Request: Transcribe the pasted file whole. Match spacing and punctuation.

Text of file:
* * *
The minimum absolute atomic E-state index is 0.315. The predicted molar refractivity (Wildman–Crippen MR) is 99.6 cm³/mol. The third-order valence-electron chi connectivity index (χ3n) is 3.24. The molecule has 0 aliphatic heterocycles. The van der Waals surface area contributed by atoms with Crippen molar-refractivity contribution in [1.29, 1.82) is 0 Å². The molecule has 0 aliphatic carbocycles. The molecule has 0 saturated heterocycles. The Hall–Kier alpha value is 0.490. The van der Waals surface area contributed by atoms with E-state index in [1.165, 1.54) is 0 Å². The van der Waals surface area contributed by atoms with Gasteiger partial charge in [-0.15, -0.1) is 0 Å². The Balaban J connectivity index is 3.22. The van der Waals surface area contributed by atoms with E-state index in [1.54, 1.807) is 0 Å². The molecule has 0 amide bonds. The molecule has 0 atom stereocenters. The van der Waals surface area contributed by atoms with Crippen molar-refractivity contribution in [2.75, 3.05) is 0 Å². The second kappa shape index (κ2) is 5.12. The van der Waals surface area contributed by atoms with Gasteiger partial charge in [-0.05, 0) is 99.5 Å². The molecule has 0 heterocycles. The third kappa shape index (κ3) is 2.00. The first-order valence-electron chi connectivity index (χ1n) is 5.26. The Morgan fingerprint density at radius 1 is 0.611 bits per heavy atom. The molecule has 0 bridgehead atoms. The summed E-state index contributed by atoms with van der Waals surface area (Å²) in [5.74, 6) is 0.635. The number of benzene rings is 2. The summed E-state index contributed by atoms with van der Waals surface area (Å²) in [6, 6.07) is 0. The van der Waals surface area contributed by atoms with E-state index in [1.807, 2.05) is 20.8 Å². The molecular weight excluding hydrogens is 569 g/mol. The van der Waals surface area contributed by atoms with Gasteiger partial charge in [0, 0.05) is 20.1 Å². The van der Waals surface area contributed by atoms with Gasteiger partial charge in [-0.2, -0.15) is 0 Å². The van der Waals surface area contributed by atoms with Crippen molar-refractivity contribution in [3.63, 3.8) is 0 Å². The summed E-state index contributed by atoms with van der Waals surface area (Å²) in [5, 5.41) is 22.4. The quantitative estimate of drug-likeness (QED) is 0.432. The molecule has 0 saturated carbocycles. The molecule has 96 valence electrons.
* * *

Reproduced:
The minimum absolute atomic E-state index is 0.315. The predicted molar refractivity (Wildman–Crippen MR) is 99.6 cm³/mol. The third-order valence-electron chi connectivity index (χ3n) is 3.24. The molecule has 0 aliphatic heterocycles. The van der Waals surface area contributed by atoms with Crippen molar-refractivity contribution in [1.29, 1.82) is 0 Å². The molecule has 0 aliphatic carbocycles. The molecule has 0 saturated heterocycles. The Hall–Kier alpha value is 0.490. The van der Waals surface area contributed by atoms with E-state index in [1.165, 1.54) is 0 Å². The van der Waals surface area contributed by atoms with Gasteiger partial charge in [-0.15, -0.1) is 0 Å². The Balaban J connectivity index is 3.22. The van der Waals surface area contributed by atoms with E-state index in [1.54, 1.807) is 0 Å². The molecule has 0 amide bonds. The molecule has 0 atom stereocenters. The van der Waals surface area contributed by atoms with Crippen molar-refractivity contribution in [2.75, 3.05) is 0 Å². The second kappa shape index (κ2) is 5.12. The van der Waals surface area contributed by atoms with Gasteiger partial charge in [-0.05, 0) is 99.5 Å². The molecule has 0 heterocycles. The third kappa shape index (κ3) is 2.00. The first-order valence-electron chi connectivity index (χ1n) is 5.26. The Morgan fingerprint density at radius 1 is 0.611 bits per heavy atom. The molecule has 0 bridgehead atoms. The summed E-state index contributed by atoms with van der Waals surface area (Å²) in [5.74, 6) is 0.635. The number of benzene rings is 2. The summed E-state index contributed by atoms with van der Waals surface area (Å²) in [6, 6.07) is 0. The van der Waals surface area contributed by atoms with E-state index in [1.807, 2.05) is 20.8 Å². The molecular weight excluding hydrogens is 569 g/mol. The van der Waals surface area contributed by atoms with Gasteiger partial charge in [0, 0.05) is 20.1 Å². The van der Waals surface area contributed by atoms with Gasteiger partial charge in [-0.2, -0.15) is 0 Å². The van der Waals surface area contributed by atoms with Crippen molar-refractivity contribution in [3.63, 3.8) is 0 Å². The summed E-state index contributed by atoms with van der Waals surface area (Å²) in [5, 5.41) is 22.4. The quantitative estimate of drug-likeness (QED) is 0.432. The molecule has 0 saturated carbocycles. The molecule has 96 valence electrons.